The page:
PIARC is boosting Road Safety in LMICs: focus on infrastructure!
Published on 14 November 2023.
PIARC Global Road Safety Knowledge Exchange.
John Milton presents the infrastructure issues and safety measures to implement for road safety. Watch now!
Chair of PIARC Technical Committee 3.1 “Road Safety”
Let’s pursue our Road Safety Knowledge Exchange! This global project aims at sharing knowledge about road safety, especially with low- and middle-income countries but also with more developed economies with different needs and priorities. Since January 2023, the Road Safety Knowledge project broached the questions of Vehicles, Speed, Data and Vulnerable Road Users (VRUs) to increase road safety.
This month, let’s focus on infrastructure!
Problem: In most countries, and especially in urban areas, more than half of all road fatalities and severe injuries happen on less than 10% of the total road length.
Solution: Assessment of risk should be undertaken for the entire road network in a standardized and segmented manner. For existing road networks, where data is available, assessment of crash data should be undertaken to identify high risk locations.
Recommendation: Road Safety Audits and Inspections enhance safety. Undertake road safety audits on all sections of new roads (pre-feasibility through to detailed design) and complete assessments using independent and accredited experts to ensure a minimum standard of three stars or better for all road users. Complete assessment with road safety inspections on critical locations of existing roads. iRAP provides an affordable solution for RSA and RSI and is recommended especially for LMICs.
Problem: Road infrastructure is often the single most significant factor that contributes to the severity outcome(s) of a crash.
Solution: Avoiding severe injuries from crashes involves: removing hazards from the roadside, removing conflicts as much as possible by separating users in space, separating users in time and increasing attentiveness and awareness. Aim for reduction of motorized traffic as much as possible, especially powered-two-wheelers, and shift the modal split towards active travel.
Recommendation: Focus upon improvements in infrastructure and vehicle safety over the medium to longer term will be essential in providing a forgiving system. Allow for the accommodation for new/emerging modes in the network before they come and place special emphasis on protecting Vulnerable Road Users.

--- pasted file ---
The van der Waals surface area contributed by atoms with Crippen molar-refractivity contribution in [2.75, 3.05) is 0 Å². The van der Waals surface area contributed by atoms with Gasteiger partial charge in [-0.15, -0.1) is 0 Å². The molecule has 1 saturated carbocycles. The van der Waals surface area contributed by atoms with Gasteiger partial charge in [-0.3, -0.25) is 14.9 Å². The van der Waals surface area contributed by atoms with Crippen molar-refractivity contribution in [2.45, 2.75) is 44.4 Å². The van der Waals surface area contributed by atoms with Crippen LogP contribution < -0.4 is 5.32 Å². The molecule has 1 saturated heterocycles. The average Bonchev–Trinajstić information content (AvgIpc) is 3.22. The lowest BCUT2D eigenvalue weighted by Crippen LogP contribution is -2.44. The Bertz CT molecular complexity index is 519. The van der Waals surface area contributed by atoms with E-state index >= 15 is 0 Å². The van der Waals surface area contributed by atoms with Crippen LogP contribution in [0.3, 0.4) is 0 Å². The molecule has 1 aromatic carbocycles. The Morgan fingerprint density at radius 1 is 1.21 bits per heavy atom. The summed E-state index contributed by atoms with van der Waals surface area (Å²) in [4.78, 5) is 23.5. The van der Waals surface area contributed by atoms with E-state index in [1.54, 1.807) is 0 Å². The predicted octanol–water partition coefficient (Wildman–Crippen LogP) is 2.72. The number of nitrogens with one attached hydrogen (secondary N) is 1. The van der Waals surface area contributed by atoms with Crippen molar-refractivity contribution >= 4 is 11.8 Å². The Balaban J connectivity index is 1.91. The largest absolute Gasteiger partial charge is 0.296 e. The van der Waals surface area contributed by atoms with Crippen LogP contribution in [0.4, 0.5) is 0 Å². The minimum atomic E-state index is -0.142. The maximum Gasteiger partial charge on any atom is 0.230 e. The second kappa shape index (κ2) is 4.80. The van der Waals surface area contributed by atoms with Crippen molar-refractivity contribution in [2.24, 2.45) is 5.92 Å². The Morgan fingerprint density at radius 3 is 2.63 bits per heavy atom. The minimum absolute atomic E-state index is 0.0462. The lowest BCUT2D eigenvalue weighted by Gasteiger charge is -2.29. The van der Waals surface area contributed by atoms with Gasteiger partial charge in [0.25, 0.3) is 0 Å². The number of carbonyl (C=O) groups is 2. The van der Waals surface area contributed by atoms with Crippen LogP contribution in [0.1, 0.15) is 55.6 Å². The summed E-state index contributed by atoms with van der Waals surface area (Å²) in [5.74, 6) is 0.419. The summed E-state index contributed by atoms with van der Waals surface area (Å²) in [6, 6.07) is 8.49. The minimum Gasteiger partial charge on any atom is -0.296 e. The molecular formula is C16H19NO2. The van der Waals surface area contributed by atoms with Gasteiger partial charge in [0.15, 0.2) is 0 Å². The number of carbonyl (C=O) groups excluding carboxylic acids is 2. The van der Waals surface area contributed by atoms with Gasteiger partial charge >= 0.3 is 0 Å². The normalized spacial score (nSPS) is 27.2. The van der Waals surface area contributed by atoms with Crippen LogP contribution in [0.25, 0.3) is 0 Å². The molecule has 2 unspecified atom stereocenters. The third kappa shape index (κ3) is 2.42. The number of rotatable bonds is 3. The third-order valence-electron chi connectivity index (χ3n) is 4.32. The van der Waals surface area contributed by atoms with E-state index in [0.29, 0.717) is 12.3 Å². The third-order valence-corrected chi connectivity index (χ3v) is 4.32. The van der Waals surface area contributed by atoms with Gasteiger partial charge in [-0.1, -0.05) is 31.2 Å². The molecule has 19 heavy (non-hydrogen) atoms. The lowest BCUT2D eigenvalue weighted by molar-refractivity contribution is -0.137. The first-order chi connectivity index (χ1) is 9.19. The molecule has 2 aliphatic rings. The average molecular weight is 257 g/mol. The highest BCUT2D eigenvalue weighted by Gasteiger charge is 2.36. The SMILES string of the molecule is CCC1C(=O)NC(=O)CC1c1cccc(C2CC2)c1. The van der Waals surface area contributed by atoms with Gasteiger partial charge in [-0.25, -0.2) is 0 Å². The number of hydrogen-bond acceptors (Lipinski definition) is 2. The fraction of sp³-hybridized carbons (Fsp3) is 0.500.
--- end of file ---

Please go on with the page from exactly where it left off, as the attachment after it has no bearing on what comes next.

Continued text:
Problem: Currently, only high-capacity highways, motorways, freeways have the features necessary for applying a Smart Roads Classification.
Solution: When building new roads, road designers should aim to achieve the highest Smart Roads Levels. Activities should be directed towards implementing and expanding 5G coverage, at least along their main corridors.
Recommendation: LMIC Governments and transport industry should be prepared to avoid being caught off guard and to not get left behind the global community.
Problem: Fatalities and serious injuries are an unacceptable consequence of our mobility and the design of our road transport system in the whole world.
Solution: The road transport system needs to anticipate and accommodate for human errors (even those we would call violations) and prevents consequent death or serious injury. All roads should be designed to control speeds and manage the kinetic energy of moving vehicles so that when drivers or other road users make errors, they will be protected from crash forces that could cause death or serious injury.
Recommendation: The costs of road improvements are manageable in context. Studies indicate that as little as 1-3% of road construction budgets are needed to make significant road safety improvements. When the value of lives saved and serious injuries prevented are considered, the return on investment is positive.